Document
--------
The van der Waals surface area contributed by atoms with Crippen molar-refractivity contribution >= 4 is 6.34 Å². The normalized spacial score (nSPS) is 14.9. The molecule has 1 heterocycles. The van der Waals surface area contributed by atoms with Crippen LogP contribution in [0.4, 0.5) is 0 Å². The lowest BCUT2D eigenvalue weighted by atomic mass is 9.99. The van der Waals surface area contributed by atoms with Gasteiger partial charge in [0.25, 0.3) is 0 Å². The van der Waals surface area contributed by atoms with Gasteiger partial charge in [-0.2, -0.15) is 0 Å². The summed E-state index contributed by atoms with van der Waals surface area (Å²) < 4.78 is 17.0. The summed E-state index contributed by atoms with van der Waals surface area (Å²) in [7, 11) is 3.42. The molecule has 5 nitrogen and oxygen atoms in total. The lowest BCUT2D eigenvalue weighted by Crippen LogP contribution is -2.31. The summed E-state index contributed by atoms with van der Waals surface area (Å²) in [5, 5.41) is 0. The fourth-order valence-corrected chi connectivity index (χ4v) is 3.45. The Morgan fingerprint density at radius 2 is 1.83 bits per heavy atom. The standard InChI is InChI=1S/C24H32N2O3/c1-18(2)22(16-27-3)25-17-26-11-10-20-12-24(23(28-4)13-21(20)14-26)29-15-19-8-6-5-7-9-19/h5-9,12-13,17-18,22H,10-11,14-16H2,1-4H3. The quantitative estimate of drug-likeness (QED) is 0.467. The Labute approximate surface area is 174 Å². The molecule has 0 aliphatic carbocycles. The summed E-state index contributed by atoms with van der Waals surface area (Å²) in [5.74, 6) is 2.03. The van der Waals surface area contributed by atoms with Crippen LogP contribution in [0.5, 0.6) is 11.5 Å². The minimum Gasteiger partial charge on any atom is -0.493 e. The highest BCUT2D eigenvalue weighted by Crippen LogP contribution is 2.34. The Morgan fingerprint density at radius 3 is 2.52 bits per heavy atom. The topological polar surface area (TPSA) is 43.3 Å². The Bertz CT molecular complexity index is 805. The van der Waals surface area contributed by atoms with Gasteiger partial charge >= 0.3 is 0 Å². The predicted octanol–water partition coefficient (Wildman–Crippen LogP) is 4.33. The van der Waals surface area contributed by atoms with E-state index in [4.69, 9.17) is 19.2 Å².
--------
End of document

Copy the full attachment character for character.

The van der Waals surface area contributed by atoms with Crippen molar-refractivity contribution >= 4 is 6.34 Å². The normalized spacial score (nSPS) is 14.9. The molecule has 1 heterocycles. The van der Waals surface area contributed by atoms with Crippen LogP contribution in [0.4, 0.5) is 0 Å². The lowest BCUT2D eigenvalue weighted by atomic mass is 9.99. The van der Waals surface area contributed by atoms with Gasteiger partial charge in [0.25, 0.3) is 0 Å². The van der Waals surface area contributed by atoms with Gasteiger partial charge in [-0.2, -0.15) is 0 Å². The summed E-state index contributed by atoms with van der Waals surface area (Å²) < 4.78 is 17.0. The summed E-state index contributed by atoms with van der Waals surface area (Å²) in [7, 11) is 3.42. The molecule has 5 nitrogen and oxygen atoms in total. The lowest BCUT2D eigenvalue weighted by Crippen LogP contribution is -2.31. The summed E-state index contributed by atoms with van der Waals surface area (Å²) in [5, 5.41) is 0. The fourth-order valence-corrected chi connectivity index (χ4v) is 3.45. The Morgan fingerprint density at radius 2 is 1.83 bits per heavy atom. The standard InChI is InChI=1S/C24H32N2O3/c1-18(2)22(16-27-3)25-17-26-11-10-20-12-24(23(28-4)13-21(20)14-26)29-15-19-8-6-5-7-9-19/h5-9,12-13,17-18,22H,10-11,14-16H2,1-4H3. The quantitative estimate of drug-likeness (QED) is 0.467. The Labute approximate surface area is 174 Å². The molecule has 0 aliphatic carbocycles. The summed E-state index contributed by atoms with van der Waals surface area (Å²) in [5.74, 6) is 2.03. The van der Waals surface area contributed by atoms with Crippen LogP contribution in [0.5, 0.6) is 11.5 Å². The minimum Gasteiger partial charge on any atom is -0.493 e. The highest BCUT2D eigenvalue weighted by Crippen LogP contribution is 2.34. The Morgan fingerprint density at radius 3 is 2.52 bits per heavy atom. The topological polar surface area (TPSA) is 43.3 Å². The Bertz CT molecular complexity index is 805. The van der Waals surface area contributed by atoms with Gasteiger partial charge >= 0.3 is 0 Å². The predicted octanol–water partition coefficient (Wildman–Crippen LogP) is 4.33. The van der Waals surface area contributed by atoms with E-state index in [4.69, 9.17) is 19.2 Å².